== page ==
By John Richardson
THE blog would sincerely like to find evidence that it has been wrong and report a strong, sustainable recovery in China’s polyethylene (PE) market.
Alas, however, the rise in pricing of around $100/tonne over the last four weeks appears to have been almost entirely the result of increased trader activity and producers raising offers in response to higher feedstock costs.
Converters have yet to return to full production two weeks after the end of the Lunar New Year holidays, which, to us, suggests an extreme nervousness over the economic outlook. Would you really want to stock-up on resin when there is every chance that there could be more economic consequences for China from the European sovereign debt crisis? Last week, the International Monetary Fund said if Europe was to suffer a severe recession, never mind a Greek default, China’s 2012 GDP (gross domestic product) growth could fall a full four percentage points below its base case of 8.2 percent.
Ironically, if growth really did threaten to be only in the region of 4 percent this would be excellent news for chemicals and polymers in the short term. The Chinese government would almost certainly be forced into another huge round of economic stimulus on the lines of 2009-2010, but this would, of course, create more inflation and bad-debt problems.
Right now, an edginess, nervousness and a general lack of confidence persists, with strong arbitrage to the US and Latin America offering some compensation.
“Nothing short of a gaping chasm has also opened up between US and Latin American pricing,” said a Singapore-based polyolefins trader.
US linear low-density PE (LLDPE) butene film-grade contract pricing for February was, for example, settled at 71-74 cents/lb on a delivered basis – $1,562-1,628/tonne CFR. This compares with spot pricing of just $1,260-1,340/tonne CFR Northeast Asia/Southeast Asia, according to ICIS pricing assessments for the week ending 10 February.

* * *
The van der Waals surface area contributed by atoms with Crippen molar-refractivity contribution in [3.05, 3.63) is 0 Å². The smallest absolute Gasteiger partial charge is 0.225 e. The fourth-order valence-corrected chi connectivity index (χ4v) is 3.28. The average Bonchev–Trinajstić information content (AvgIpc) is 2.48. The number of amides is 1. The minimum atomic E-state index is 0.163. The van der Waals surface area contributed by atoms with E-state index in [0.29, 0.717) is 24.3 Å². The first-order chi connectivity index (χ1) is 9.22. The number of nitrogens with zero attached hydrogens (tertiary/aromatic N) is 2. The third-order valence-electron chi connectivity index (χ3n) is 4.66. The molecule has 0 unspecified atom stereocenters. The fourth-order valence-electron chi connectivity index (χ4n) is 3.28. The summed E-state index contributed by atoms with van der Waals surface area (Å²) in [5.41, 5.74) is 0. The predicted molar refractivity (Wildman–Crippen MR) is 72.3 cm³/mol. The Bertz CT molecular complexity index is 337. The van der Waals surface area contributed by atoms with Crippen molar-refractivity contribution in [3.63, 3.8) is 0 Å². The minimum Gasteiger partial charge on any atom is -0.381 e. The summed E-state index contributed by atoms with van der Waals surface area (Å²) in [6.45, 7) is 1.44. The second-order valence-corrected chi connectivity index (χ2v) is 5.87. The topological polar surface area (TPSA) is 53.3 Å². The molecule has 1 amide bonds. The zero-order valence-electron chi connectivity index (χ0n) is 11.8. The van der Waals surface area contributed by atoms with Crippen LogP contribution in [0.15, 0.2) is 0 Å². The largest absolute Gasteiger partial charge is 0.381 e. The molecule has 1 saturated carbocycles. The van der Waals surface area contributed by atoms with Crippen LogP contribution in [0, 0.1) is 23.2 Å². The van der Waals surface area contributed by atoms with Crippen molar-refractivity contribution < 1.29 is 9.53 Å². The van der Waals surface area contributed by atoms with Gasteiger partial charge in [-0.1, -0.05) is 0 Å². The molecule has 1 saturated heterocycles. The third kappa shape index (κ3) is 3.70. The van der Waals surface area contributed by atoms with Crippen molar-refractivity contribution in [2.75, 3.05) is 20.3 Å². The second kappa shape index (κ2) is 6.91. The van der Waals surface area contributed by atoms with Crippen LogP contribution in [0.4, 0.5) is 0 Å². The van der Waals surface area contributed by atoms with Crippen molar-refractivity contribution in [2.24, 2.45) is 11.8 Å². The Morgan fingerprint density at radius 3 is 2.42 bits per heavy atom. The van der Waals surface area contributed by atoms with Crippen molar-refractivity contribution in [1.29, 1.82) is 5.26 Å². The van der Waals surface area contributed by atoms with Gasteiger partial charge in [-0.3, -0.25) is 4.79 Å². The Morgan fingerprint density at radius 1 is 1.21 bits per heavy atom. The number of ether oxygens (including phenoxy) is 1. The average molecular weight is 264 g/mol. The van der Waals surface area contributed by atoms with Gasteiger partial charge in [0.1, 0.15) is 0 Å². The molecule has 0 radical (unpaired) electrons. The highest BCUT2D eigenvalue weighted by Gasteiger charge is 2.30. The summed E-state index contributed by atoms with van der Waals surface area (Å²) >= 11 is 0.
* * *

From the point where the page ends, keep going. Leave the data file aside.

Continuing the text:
Not surprisingly, therefore, there are reports of the feedstock cost-pressured South Koreans selling more material in Latin America – and also even in the US, via bulk container shipping. This avoids the extra labour costs, often an effective trade barrier, of moving product in bags that have to be opened and the pellets loaded into railcars for delivery to end-users who store inventory in silos.
The South Koreans, as was the case last year, are only able to sell limited volumes to China because they are being undercut by Middle East competitors.
“South Korea was the No1 exporter of high-density polyethylene (HDPE) to China in 2010. It has now slipped to No3 behind Saudi Arabia and Iran,” said an industry source.
Tight polyolefin supply and lower ethane costs have enabled US producers to achieve excellent margin gains since January.
The question now, though, is whether they have already killed golden egg-laying goose.
“I think people are going to be backing out of this month in a heart beat,” a trader told ICIS Chemical Business, commenting on the 24 percent increase in US February polypropylene (PP) contract prices.
“It is going to crater demand. You can’t raise prices 24 percent in one month and just have everybody stand in line and order as much as you can make.”